Saudi Arabia banned livestock exports from the Horn of Africa between February 1998 and April 1999, as a result of an RVF outbreak in Kenya and Somalia, and the scale of the economic losses at that time is indicative of what is to come. Pastoralists in Somaliland, Somalia, Zone V of Ethiopia and Eritrea, where most of the Gulf imports originate, saw the volume and value of livestock exports tumble.
For the second time in less than three years livestock producers and traders in the Greater Horn of Africa are facing the devastating consequences of Rift Valley fever (RVF). An outbreak of RVF in southern Saudi Arabia and Yemen (the first reported outside Africa) in September and October 2000 has left dozens of people dead and hundreds infected. As a consequence six Gulf States - Saudi Arabia, Bahrain, Oman, Qatar, Yemen and the United Arab Emirates - have now banned livestock imports from nine African countries, principally in the Horn. Although RVF is endemic in the affected countries (see map) none has reported a recent RVF epidemic. Although they are therefore not experiencing the direct impacts of the disease, the livestock trade embargo will undermine a precarious regional food security situation.
The economic impacts of this ban are likely to be massive. Saudi Arabia banned livestock exports from the Horn between February 1998 and April 1999 as a result of an RVF outbreak in Kenya and Somalia, and the scale of the economic losses at that time is indicative of what is to come. Pastoralists in Somaliland, Somalia, Zone V of Ethiopia and Eritrea, where most of the Gulf imports originate, saw the volume and value of livestock exports tumble. Exports from the major livestock-dealing port of Berbera in Somaliland dropped from nearly three million head in 1997 to just over one million in 1998, equivalent to around US$100 million of lost exports. It is estimated that half of these livestock originated in Somalia and half in Zone V of Ethiopia. Prices of livestock fell by around 30 percent in Eritrea, Ethiopia and Somalia as a result of the ban. Other Horn countries included in the ban were only marginally affected as the Gulf is not a significant importer from these countries.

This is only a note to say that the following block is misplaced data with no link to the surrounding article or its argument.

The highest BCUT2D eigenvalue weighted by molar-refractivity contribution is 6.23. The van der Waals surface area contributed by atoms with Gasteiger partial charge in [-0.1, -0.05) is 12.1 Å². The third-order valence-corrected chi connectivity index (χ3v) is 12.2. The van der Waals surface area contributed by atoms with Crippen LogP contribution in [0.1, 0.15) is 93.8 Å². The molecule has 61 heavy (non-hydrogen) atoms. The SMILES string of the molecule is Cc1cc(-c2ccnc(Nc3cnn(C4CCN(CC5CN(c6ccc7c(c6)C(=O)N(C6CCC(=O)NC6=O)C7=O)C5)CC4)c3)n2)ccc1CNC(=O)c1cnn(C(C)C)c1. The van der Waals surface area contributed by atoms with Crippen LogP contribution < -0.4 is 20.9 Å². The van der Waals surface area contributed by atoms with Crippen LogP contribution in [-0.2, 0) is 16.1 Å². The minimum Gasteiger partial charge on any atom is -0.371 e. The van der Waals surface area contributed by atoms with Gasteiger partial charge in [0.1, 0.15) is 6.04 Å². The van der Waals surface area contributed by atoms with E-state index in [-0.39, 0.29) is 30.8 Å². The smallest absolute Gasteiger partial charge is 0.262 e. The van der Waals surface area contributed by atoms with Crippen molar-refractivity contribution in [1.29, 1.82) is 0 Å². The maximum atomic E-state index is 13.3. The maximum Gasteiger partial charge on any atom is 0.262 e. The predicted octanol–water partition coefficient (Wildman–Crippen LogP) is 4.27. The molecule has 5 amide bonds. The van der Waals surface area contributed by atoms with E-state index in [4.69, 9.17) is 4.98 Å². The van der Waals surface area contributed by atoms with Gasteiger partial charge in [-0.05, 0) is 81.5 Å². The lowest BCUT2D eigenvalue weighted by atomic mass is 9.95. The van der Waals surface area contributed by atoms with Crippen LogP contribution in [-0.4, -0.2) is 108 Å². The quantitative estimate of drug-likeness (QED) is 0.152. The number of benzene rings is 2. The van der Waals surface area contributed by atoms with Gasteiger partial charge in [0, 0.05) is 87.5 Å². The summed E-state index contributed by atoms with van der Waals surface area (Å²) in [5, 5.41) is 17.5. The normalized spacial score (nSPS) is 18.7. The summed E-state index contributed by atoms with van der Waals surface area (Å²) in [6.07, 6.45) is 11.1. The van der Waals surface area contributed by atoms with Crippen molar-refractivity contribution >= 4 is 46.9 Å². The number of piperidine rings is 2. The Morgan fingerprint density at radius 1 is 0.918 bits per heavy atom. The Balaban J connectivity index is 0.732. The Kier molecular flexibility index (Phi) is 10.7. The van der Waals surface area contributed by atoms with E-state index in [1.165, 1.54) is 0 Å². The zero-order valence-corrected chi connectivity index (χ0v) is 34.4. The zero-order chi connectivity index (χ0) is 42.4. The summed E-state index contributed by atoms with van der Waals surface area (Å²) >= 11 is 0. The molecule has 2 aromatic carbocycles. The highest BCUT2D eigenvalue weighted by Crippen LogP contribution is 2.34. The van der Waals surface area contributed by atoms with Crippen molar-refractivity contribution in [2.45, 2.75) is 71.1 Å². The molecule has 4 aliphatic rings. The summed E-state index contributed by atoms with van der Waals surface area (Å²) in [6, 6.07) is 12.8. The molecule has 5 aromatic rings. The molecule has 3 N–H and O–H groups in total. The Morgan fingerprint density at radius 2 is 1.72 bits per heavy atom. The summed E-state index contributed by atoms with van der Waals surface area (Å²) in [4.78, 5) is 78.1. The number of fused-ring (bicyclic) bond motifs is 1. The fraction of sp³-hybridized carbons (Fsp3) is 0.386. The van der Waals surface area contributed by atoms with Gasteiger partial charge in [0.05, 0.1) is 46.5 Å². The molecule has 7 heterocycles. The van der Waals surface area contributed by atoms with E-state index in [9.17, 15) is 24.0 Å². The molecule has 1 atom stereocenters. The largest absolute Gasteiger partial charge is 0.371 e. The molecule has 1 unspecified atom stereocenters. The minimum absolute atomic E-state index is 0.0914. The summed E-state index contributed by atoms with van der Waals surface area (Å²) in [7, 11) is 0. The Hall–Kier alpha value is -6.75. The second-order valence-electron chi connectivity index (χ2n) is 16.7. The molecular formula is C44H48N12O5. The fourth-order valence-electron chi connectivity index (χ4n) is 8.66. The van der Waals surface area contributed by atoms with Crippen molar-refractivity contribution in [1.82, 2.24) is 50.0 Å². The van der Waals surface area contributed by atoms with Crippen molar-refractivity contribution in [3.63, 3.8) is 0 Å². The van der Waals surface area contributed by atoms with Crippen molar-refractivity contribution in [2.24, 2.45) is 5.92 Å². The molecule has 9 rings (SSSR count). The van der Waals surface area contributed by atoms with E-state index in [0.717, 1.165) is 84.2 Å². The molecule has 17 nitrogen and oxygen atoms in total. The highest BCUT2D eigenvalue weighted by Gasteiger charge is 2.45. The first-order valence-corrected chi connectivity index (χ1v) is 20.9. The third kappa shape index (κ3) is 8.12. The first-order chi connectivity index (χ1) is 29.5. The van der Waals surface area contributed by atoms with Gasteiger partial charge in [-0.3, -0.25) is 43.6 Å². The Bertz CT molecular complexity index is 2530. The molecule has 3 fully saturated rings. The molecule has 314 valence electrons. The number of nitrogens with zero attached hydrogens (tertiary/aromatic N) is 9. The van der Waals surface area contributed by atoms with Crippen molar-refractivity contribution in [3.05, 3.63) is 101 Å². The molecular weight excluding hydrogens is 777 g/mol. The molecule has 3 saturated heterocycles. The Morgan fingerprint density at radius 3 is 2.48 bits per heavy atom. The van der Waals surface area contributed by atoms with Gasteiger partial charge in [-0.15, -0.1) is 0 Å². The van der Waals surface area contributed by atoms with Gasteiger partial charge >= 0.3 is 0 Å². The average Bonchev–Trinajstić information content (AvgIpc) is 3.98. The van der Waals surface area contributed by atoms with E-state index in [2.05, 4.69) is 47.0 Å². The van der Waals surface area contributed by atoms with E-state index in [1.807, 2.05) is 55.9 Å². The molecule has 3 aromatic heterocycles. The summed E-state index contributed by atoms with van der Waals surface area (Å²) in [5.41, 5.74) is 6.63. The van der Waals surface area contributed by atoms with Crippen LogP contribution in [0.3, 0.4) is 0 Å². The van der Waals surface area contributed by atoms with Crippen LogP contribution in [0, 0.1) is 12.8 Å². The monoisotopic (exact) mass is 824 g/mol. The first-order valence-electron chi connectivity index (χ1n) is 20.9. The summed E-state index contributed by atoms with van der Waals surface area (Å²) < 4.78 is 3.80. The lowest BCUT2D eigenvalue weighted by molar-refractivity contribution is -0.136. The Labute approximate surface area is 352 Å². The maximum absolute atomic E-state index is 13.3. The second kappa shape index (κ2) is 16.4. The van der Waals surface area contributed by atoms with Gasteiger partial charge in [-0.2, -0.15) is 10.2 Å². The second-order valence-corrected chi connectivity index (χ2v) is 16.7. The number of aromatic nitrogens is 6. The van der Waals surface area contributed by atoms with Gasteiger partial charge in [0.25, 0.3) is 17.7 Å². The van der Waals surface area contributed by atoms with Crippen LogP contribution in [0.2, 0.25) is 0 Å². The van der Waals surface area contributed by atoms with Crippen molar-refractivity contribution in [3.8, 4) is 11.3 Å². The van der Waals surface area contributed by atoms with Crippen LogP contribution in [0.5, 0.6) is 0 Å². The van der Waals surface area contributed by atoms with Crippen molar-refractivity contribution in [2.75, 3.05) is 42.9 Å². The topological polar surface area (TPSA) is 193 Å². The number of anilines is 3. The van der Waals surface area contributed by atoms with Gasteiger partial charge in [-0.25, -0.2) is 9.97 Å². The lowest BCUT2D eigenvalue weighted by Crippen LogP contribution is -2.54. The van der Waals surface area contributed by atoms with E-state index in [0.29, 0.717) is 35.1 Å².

Trade of livestock between the Horn of Africa and the
Arabian peninsula (Port of Berbera, Northern Somalia)
PHOTOS COURTESY OF MARC BLEICH
The current ban may cause even greater economic losses. Previously Horn of Africa countries were able to redirect exports to alternate Gulf markets - an option unavailable this time as more Gulf states have joined the import embargo. The Sudan, which normally exports hundreds of thousands of livestock to the Gulf, has also been included on this occasion. Many of the areas affected also coincide with extremely vulnerable and food-insecure areas currently receiving emergency assistance.
A quick lifting of the ban is unlikely - the last ban lasted 18 months. The current ban could run the three years recommended by the OIE, in spite of the fact that the epidemic will naturally subside with the coming dry season in the Gulf. The potential to redirect livestock exports is limited for a number of reasons, including poor economic competitiveness, quality standards and the regional preference for meat of the local breeds. In these circumstances what can be done to minimize the disruptions to pastoral livelihoods?
Testing small ruminants for brucellosis before export (Puntland, Somalia)
PHOTOS COURTESY OF MARC BLEICH
Source: Famine Early Warning System (FEWS); more information on FEWS is available at www.fews.net.
2 Editorial Note: This is probably true in certain ecosystems but requires much more development to become an operational early warning system.